In 2014, Stephen Hawking said that AI would be humankind’s best or last invention. Six years later, as we welcome 2020, companies are looking at how to use Artificial Intelligence (AI) in their business to stay competitive. The question they are facing is how to evaluate whether the AI products they use will do more harm than good.
Many public and private leaders worldwide are thinking about how to address these questions around the safety, privacy, accountability transparency and bias in algorithms. For example, the incoming EU Commissioner has said she wishes to see legislation to ensure the production of ethical AI in Europe within the next few months.
One of the major risks of AI is that poor data and poorly constructed algorithms could give poor results, which could mean bad outcomes for businesses using them, not only internally because businesses do not get the required insights, but also externally with their customers if users think that decisions exclude or marginalise them. For example, an algorithm could make a biased decision against awarding a loan or in hiring.
So, how can your company get ahead and avoid the pitfalls? Here are five lessons for the ethical use of AI.
Chief AI Ethics Officers would be able to guide companies in their use of AI, particularly some of the more controversial uses such as facial recognition and exploiting personal data. In 2017, in IEEE Spectrum, I suggested that companies should employ a Chief AI Ethics Officer. In 2014, an AI start-up recruited me to this position, which I then had to define from scratch. In addition to my being able to alert the Board to any concerns, I organised a Panel of Advisors and worked with product teams to ensure embedding ethical frameworks from inception of product. Similarly, Salesforce has appointed a Chief Technology Ethics officer and an AI ethicist to work with the AI production team.
Both your executives and your boards need to be educated about the benefits and challenges of using AI. To help companies do this, the World Economic Forum will release a toolkit for board directors at our Annual Meeting in Davos-Klosters, Switzerland, 21-24 January. At the heart of the Toolkit is an ethics module that enables directors to ask good questions of the C-suite. The creation of ethics advisory boards could also help companies navigate how to produce or sell AI.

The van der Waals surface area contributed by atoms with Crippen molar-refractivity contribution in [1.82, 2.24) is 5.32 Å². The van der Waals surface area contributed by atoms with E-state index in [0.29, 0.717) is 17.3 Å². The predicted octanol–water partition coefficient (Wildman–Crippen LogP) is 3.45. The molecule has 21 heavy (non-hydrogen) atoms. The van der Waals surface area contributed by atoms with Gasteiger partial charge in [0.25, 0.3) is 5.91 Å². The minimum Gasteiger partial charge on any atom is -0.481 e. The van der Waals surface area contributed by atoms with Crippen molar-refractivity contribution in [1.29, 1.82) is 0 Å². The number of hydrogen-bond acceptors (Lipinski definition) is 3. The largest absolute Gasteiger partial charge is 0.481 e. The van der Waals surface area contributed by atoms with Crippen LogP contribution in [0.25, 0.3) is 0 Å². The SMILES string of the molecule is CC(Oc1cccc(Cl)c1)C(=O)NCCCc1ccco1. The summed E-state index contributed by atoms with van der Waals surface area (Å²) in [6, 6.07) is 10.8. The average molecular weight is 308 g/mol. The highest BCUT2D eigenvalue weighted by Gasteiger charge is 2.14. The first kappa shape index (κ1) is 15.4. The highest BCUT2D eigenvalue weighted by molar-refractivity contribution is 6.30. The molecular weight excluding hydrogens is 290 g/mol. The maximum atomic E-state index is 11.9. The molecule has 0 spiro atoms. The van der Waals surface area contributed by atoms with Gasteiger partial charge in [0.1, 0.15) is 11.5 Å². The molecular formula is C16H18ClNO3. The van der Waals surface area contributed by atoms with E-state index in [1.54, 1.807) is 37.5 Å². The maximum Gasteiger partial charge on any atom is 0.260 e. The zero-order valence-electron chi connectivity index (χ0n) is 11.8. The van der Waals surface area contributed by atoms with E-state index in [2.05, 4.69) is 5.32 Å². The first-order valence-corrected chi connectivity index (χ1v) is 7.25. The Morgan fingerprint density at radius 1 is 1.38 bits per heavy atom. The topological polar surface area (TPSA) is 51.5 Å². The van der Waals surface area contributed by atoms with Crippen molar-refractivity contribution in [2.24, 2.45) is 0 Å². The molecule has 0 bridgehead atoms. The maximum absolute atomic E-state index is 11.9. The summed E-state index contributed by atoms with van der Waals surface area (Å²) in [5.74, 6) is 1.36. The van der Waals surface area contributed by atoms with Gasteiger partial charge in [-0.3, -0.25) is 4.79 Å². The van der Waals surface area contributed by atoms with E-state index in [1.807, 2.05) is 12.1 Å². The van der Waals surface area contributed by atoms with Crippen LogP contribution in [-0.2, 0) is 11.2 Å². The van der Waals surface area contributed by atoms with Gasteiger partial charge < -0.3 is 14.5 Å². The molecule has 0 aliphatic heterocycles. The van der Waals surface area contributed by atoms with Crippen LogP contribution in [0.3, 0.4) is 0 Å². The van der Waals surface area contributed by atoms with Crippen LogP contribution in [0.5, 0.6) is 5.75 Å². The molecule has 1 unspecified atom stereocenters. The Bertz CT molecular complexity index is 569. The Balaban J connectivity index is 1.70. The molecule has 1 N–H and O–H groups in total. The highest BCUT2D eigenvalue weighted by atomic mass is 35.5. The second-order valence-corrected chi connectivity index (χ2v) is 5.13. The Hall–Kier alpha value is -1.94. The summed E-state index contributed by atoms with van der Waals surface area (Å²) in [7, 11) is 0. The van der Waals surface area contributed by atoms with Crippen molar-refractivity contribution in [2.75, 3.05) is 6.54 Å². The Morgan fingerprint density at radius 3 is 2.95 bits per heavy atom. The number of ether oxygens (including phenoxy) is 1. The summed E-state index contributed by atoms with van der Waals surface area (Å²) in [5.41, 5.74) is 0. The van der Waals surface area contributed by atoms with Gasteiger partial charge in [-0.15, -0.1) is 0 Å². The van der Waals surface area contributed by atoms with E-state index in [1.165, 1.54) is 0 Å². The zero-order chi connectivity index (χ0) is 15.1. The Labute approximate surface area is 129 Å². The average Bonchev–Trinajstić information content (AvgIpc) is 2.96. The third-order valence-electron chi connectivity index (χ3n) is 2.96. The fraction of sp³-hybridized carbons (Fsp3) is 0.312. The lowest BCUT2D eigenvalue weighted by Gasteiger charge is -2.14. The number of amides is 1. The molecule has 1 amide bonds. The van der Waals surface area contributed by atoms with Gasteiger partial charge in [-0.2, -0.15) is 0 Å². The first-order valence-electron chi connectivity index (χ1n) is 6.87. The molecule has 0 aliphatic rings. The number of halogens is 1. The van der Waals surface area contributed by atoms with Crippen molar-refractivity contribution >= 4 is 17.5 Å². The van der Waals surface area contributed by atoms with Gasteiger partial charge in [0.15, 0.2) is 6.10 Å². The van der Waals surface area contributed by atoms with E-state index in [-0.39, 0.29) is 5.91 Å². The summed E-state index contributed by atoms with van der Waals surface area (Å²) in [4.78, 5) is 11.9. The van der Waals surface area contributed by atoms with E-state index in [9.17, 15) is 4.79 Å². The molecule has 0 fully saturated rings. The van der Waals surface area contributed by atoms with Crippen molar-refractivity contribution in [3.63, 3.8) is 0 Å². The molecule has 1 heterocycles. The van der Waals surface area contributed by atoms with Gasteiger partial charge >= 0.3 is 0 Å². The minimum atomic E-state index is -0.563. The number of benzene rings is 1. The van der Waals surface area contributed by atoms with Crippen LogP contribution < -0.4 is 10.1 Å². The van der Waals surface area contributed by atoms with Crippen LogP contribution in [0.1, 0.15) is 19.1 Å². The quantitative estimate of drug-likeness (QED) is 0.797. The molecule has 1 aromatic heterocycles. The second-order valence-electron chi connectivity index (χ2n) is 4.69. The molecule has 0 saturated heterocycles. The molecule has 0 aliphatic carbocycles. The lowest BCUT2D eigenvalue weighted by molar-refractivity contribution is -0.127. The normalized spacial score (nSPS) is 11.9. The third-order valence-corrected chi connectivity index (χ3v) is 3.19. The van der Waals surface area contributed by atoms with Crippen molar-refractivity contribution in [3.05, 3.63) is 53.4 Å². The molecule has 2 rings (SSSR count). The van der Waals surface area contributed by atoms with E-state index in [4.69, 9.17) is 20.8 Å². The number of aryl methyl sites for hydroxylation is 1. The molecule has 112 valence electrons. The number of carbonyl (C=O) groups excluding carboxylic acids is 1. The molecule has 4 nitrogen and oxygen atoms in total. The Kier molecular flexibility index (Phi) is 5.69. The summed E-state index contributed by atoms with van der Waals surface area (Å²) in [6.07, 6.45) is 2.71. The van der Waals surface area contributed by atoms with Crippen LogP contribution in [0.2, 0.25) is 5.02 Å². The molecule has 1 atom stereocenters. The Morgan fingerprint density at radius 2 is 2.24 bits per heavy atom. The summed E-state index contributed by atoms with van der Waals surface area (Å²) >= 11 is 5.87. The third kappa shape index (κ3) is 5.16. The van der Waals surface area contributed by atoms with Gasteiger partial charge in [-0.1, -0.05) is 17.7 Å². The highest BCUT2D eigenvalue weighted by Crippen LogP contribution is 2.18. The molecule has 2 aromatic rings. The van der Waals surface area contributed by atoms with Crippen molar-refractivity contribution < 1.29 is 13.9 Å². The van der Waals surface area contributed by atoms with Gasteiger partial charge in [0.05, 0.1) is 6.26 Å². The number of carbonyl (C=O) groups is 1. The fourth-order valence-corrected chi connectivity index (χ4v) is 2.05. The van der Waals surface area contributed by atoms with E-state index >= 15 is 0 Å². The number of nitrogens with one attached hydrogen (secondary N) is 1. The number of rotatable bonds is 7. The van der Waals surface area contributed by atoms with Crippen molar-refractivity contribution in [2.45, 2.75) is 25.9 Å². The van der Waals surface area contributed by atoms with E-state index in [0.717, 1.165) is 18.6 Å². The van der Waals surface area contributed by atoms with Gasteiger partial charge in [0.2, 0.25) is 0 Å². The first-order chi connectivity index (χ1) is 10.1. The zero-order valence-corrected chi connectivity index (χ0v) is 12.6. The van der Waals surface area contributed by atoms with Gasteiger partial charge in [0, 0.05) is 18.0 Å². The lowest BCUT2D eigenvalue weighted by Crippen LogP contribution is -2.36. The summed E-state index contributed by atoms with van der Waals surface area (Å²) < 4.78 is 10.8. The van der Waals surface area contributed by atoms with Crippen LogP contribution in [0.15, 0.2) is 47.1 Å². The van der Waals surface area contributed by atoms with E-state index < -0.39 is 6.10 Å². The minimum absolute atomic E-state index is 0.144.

Government regulations can affect how a company approaches its AI product offerings. For example, the Forum worked with the UK government to co-create ethical guidelines for the procurement by government of AI. These guidelines have also been piloted in UAE and Bahrain, and the objective is to scale their use globally. The key impacts are that it allows the government to set out what they expect of ethical AI development in their jurisdiction without having to go through the lengthy regulatory process, it gives companies a base-line understanding of the governments tolerance levels and so enables them to expend R&D money with confidence, and it increases the number of companies thinking about ethical design development and us od AI tools.
Companies should be aware of where particular AI risks arise, for example in the use of AI in human resources. Once they have identified those risks, it is useful to look at the developing standards and certifications in this area. To address this, the Forum is creating a toolkit for human resources departments to use when considering deploying AI solutions.
Companies should start thinking now about how they will retrain and educate employees as AI is introduced to work alongside them. They must also consider what new markets might be opened by ethical design development and use of AI, and plan for how they will check for changes in algorithms or design to ensure ethical approaches.
It is my hope that we can avoid a techlash which would cause companies to miss out on the benefits to be derived from AI. We must consider carefully and proactively the necessary governance mechanisms to be used to ensure ethical considerations in the deployment of AI tools. Building trust in technological solutions and tools must be our principle goal so that humans and the planet can benefit from its use.
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